John Taylor on how a republic can “fleece its citizens” just as well as a monarchy (1822)

John Taylor

John Taylor (1753-1824) argues that the American Revolution would have been in vain if the Americans replicated the British system of government privilege and favors to special economic interests:

A policy for transferring property by exclusive privileges, pensions, bounties, monopolies and extravagance, constitutes the essence of the British monopoly, and is sustained by a conspiracy between the government and those who are enriched by it, for fleecing the people. This policy is the most efficacious system of tyranny, practicable over civilized nations. It is able to subject the rights of man, if men have any rights, to ambition and avarice. It can as easily deprive nations of the right of self-government as it can rob individuals of their property. It can make revolutions reorganizers of the very abuses they overturn, and merely a wheel for turning up or down combinations equally oppressive. What is the difference between recommending the form or the substance of the European monarchies? Would it not be better, like the Lacedemonians, to adopt the form of monarchy without its substance, than to adopt its substance without its form?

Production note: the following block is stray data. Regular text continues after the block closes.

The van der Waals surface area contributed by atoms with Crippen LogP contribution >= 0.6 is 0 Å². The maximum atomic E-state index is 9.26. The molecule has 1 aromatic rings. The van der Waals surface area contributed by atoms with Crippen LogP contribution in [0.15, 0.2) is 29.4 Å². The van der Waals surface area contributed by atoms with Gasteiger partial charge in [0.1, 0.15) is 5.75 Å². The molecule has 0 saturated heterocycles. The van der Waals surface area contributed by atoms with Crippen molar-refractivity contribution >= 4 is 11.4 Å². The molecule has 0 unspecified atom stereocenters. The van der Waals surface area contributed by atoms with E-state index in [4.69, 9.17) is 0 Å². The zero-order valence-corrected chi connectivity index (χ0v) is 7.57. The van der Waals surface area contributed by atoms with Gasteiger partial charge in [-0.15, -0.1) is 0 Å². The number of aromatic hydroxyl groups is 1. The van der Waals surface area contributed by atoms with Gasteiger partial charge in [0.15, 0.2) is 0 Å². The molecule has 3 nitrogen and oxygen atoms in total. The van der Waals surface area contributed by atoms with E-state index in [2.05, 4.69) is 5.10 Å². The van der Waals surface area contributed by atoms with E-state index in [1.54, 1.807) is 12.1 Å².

Taylor was a Jeffersonian Republican and Anti-Federalist who objected to a powerful central government which could impose economic privileges for some, such as tariffs and state subsidised “internal improvements”, on the entire nation. In his book Tyranny Unmasked (1822) he attacked a Congressional Committee established in 1821 which recommended these very things. He extended these specific criticisms into a general treatise on political and economic theory which repays careful reading today. In it he argues that a core feature of the British imperial and monarchical system from which the Americans had seceded was the “policy for transferring property by exclusive privileges, pensions, bounties, monopolies and extravagance” which was “sustained by a conspiracy between the government and those who are enriched by it” in order to “fleec(e) the people”. He saw no difference in this policy of fleecing the people if were done by an aristocratic elite with the assistance of the Crown, or a “capitalist” elite with the assistance of Congress. Given the direction the American Congress was moving in 1822 Taylor believed that a new American “moneyed aristocracy” was well on the way to overturning the gains of the American Revolution and returning to an “oppressive English” system of privilege.